2. Proficiency examination- In order to demonstrate knowledge of undergraduate-level computer science fundamentals, Ph.D. students admitted in a Fall semester are required to pass the proficiency examination within the first year of starting the program. PhD students admitted in a Winter semester may elect to, with approval of the research adviser, take the proficiency examination either in March of the same year or in March of the next year. This exam is given in March of each Winter semester. All three subject tests (Discrete Mathematics, Data Structures, and Computer Programming) must be attempted. Students are given a single attempt to pass the exam. The final pass/fail decision will be made by the graduate committee, which considers exam scores in the three subject areas, GPA after admission to the graduate program, the research adviser's input and other evidence as determined appropriate by the graduate committee. The graduate committee may render a decision of conditional pass if necessary, in which the student must take a remedial course in the following semester, as determined by the graduate committee.  This remedial course must be passed with a grade of 'B' or better. Otherwise, the student will not be allowed to continue in the Ph.D. program.
  3. Qualifying examination- The Qualifying Exam is designed to determine the student's capacity for critical thinking as evident in both written and oral presentations. By the end of the second year in the program, students are required to make their first attempt at this exam. The exam consists of two parts. In the first portion of the exam, the student must demonstrate his/her knowledge of theoretical computer science at the graduate level in each of the two core theory areas taught in CSC 6500 and CSC 6580, both of which the student must have passed with grades of 'B' or better, or must take an additional written exam on each subject. In the second portion of the exam, the competency of the student in their major area of the research is to be demonstrated in the form of a written document and accompanying oral presentation. The exam is offered in March and November, and the student will have two opportunities to pass both parts. Failure to pass both parts of the qualifying examination by the end of the fifth semester will result in the student's removal from the Ph.D. program. Upon successful completion of this requirement, a Report on Doctor of Philosophy Oral Examination form is submitted to the Graduate School.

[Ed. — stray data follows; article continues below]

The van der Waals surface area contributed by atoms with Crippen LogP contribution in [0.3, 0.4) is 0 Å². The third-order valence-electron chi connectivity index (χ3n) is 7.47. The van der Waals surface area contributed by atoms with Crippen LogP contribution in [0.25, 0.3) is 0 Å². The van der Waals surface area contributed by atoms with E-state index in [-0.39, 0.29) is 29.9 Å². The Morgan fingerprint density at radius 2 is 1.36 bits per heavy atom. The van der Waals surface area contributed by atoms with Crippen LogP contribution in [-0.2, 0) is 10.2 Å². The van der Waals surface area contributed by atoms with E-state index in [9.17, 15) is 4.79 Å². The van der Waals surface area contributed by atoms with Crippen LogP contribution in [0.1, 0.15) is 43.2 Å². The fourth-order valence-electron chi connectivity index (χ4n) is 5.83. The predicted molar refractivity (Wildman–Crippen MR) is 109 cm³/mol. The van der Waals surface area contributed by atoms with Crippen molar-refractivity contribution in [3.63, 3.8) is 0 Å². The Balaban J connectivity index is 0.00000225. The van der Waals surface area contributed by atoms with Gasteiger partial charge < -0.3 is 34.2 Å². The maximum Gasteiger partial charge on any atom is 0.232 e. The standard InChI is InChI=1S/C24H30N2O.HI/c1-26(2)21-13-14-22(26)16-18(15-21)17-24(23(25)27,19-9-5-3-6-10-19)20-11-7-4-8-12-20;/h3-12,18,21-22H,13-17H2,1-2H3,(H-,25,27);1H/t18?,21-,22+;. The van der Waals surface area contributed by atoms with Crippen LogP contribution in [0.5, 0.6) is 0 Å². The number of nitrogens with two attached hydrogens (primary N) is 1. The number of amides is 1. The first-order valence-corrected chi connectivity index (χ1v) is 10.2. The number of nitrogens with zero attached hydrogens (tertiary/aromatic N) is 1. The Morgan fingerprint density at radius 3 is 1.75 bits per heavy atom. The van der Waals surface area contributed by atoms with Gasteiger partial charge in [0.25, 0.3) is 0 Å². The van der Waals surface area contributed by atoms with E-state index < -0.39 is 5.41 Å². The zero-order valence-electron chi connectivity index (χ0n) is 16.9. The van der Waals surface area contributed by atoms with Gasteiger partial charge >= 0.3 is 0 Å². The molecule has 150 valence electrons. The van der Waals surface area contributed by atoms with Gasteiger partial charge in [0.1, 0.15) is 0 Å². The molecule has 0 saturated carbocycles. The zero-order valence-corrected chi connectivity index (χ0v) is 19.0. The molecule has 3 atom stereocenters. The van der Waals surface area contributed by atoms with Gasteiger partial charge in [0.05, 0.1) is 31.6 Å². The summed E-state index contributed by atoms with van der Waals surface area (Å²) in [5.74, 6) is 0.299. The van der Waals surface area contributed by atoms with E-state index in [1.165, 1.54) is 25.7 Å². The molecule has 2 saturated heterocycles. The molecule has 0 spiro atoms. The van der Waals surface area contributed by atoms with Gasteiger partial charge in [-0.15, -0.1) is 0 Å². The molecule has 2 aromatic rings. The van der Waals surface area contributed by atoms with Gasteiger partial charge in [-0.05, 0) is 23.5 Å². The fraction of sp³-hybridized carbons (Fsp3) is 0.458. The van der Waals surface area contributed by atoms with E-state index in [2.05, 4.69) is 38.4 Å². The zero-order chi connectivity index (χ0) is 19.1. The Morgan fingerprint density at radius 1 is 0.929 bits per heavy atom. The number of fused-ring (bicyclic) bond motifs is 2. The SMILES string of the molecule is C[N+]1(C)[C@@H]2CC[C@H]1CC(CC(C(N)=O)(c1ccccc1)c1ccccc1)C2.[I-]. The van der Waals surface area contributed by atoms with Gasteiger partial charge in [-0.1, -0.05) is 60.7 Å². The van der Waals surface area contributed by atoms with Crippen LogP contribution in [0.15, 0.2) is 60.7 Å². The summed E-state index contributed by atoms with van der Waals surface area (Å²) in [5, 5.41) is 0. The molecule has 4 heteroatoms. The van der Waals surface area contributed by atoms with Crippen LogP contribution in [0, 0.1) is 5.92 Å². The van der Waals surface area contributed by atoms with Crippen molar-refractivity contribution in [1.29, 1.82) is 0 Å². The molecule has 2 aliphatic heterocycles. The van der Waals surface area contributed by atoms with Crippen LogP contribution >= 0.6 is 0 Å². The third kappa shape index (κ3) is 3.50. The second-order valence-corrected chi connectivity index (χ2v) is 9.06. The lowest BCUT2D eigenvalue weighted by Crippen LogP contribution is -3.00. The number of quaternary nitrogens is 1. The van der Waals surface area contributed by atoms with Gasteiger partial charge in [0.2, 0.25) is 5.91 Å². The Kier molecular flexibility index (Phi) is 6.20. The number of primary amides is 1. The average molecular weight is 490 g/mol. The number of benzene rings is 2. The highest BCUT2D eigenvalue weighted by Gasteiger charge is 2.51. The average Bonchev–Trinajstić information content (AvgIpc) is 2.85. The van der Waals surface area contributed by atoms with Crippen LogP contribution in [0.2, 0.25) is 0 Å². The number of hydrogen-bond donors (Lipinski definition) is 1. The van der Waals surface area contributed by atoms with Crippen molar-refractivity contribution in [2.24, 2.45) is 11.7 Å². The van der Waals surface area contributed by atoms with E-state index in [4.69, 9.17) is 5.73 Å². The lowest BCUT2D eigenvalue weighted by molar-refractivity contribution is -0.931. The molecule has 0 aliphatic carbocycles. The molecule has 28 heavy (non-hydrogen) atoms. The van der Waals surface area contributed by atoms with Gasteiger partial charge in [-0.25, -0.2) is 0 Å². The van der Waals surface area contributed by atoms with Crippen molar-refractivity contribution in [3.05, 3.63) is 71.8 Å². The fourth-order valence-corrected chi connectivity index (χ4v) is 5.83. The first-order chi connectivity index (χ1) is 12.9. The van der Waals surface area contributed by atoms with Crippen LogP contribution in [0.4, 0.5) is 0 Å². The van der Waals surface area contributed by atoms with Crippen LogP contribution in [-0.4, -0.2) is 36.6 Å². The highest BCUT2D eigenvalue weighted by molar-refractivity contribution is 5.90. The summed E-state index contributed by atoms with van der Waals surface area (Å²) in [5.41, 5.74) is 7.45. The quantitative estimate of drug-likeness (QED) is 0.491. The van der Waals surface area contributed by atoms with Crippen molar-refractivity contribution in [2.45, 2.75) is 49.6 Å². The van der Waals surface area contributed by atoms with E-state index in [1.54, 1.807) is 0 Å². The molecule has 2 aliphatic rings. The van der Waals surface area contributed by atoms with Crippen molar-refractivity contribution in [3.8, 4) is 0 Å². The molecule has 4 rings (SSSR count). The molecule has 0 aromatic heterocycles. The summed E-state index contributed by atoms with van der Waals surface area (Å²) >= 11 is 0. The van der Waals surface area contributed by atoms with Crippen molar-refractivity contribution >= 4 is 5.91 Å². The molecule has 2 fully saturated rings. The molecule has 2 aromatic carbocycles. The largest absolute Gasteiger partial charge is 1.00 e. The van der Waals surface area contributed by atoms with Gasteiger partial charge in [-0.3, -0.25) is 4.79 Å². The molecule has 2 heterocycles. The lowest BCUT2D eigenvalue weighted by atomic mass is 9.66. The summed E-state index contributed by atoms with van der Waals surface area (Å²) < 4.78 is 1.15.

4. Dissertation Committee formation- With the approval of the Department of Computer Science Graduate Committee, the student establishes a Dissertation Committee that consists of four members. If there are co-chairs, the committee will consist of five members. At least two committee members are from the student's home department. The chair and one additional member must hold a regular graduate faculty appointment in the Department of Computer Science. The committee also will include an external member from outside the department. All committee members must have a Ph.D. in a field relevant to the student's research area. This committee is responsible for administering the prospectus and the dissertation defense of the candidate.
  5. Candidacy- Candidacy is reached after the Plan of Work has been approved, the written and oral portions of the qualifying examination have been passed, approximately 50 credit hours of course work have been completed, and the dissertation committee has been formed. Upon completion of those requirements, a Recommendation for Doctor of Philosophy Candidacy Status form is submitted to the Graduate School in order to advance the Ph.D. applicant to Candidate Status.